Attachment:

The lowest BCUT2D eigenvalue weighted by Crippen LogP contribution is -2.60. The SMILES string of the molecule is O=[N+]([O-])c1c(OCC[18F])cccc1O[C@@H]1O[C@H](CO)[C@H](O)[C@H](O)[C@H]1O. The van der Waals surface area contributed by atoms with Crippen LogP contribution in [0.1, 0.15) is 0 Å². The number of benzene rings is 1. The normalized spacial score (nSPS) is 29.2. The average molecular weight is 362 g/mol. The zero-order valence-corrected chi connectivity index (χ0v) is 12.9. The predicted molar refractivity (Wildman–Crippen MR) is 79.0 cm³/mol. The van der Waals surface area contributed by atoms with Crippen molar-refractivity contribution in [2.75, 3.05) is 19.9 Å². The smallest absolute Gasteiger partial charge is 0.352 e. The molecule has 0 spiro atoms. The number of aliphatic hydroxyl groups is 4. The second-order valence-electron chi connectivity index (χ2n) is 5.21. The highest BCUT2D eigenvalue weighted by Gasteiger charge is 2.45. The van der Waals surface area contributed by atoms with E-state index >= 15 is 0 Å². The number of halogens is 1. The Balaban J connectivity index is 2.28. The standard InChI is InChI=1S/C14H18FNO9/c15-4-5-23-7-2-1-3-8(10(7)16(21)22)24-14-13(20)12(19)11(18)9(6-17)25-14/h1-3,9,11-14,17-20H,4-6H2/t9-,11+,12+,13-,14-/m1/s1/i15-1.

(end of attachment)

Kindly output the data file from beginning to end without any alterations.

The lowest BCUT2D eigenvalue weighted by Crippen LogP contribution is -2.60. The SMILES string of the molecule is O=[N+]([O-])c1c(OCC[18F])cccc1O[C@@H]1O[C@H](CO)[C@H](O)[C@H](O)[C@H]1O. The van der Waals surface area contributed by atoms with Crippen LogP contribution in [0.1, 0.15) is 0 Å². The number of benzene rings is 1. The normalized spacial score (nSPS) is 29.2. The average molecular weight is 362 g/mol. The zero-order valence-corrected chi connectivity index (χ0v) is 12.9. The predicted molar refractivity (Wildman–Crippen MR) is 79.0 cm³/mol. The van der Waals surface area contributed by atoms with Crippen molar-refractivity contribution in [2.75, 3.05) is 19.9 Å². The smallest absolute Gasteiger partial charge is 0.352 e. The molecule has 0 spiro atoms. The number of aliphatic hydroxyl groups is 4. The second-order valence-electron chi connectivity index (χ2n) is 5.21. The highest BCUT2D eigenvalue weighted by Gasteiger charge is 2.45. The van der Waals surface area contributed by atoms with E-state index >= 15 is 0 Å². The number of halogens is 1. The Balaban J connectivity index is 2.28. The standard InChI is InChI=1S/C14H18FNO9/c15-4-5-23-7-2-1-3-8(10(7)16(21)22)24-14-13(20)12(19)11(18)9(6-17)25-14/h1-3,9,11-14,17-20H,4-6H2/t9-,11+,12+,13-,14-/m1/s1/i15-1.